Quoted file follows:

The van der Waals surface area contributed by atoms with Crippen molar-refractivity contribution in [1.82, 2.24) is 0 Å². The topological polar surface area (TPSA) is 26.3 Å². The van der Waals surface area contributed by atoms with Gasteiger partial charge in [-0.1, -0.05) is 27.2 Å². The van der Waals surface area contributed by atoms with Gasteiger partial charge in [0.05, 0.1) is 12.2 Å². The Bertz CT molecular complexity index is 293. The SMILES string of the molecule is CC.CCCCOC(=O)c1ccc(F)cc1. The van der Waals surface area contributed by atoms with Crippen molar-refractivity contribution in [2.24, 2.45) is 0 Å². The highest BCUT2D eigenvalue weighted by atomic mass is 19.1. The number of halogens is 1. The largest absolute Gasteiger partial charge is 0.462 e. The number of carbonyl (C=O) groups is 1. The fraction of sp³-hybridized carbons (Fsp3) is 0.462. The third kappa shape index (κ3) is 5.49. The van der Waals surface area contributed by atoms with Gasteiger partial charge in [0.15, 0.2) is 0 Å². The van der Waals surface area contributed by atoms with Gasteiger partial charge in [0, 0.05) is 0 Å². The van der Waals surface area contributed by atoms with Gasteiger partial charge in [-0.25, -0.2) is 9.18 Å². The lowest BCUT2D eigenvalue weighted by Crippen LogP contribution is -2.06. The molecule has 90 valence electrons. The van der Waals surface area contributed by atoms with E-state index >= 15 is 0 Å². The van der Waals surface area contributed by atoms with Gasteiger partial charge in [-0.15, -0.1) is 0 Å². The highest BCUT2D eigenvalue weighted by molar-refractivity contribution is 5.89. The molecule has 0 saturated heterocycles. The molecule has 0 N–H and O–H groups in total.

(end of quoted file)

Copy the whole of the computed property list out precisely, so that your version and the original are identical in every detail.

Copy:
The van der Waals surface area contributed by atoms with Crippen molar-refractivity contribution in [1.82, 2.24) is 0 Å². The topological polar surface area (TPSA) is 26.3 Å². The van der Waals surface area contributed by atoms with Gasteiger partial charge in [-0.1, -0.05) is 27.2 Å². The van der Waals surface area contributed by atoms with Gasteiger partial charge in [0.05, 0.1) is 12.2 Å². The Bertz CT molecular complexity index is 293. The SMILES string of the molecule is CC.CCCCOC(=O)c1ccc(F)cc1. The van der Waals surface area contributed by atoms with Crippen molar-refractivity contribution in [2.24, 2.45) is 0 Å². The highest BCUT2D eigenvalue weighted by atomic mass is 19.1. The number of halogens is 1. The largest absolute Gasteiger partial charge is 0.462 e. The number of carbonyl (C=O) groups is 1. The fraction of sp³-hybridized carbons (Fsp3) is 0.462. The third kappa shape index (κ3) is 5.49. The van der Waals surface area contributed by atoms with Gasteiger partial charge in [0.15, 0.2) is 0 Å². The van der Waals surface area contributed by atoms with Gasteiger partial charge in [0, 0.05) is 0 Å². The van der Waals surface area contributed by atoms with Gasteiger partial charge in [-0.25, -0.2) is 9.18 Å². The lowest BCUT2D eigenvalue weighted by Crippen LogP contribution is -2.06. The molecule has 90 valence electrons. The van der Waals surface area contributed by atoms with E-state index >= 15 is 0 Å². The van der Waals surface area contributed by atoms with Gasteiger partial charge in [-0.15, -0.1) is 0 Å². The highest BCUT2D eigenvalue weighted by molar-refractivity contribution is 5.89. The molecule has 0 saturated heterocycles. The molecule has 0 N–H and O–H groups in total.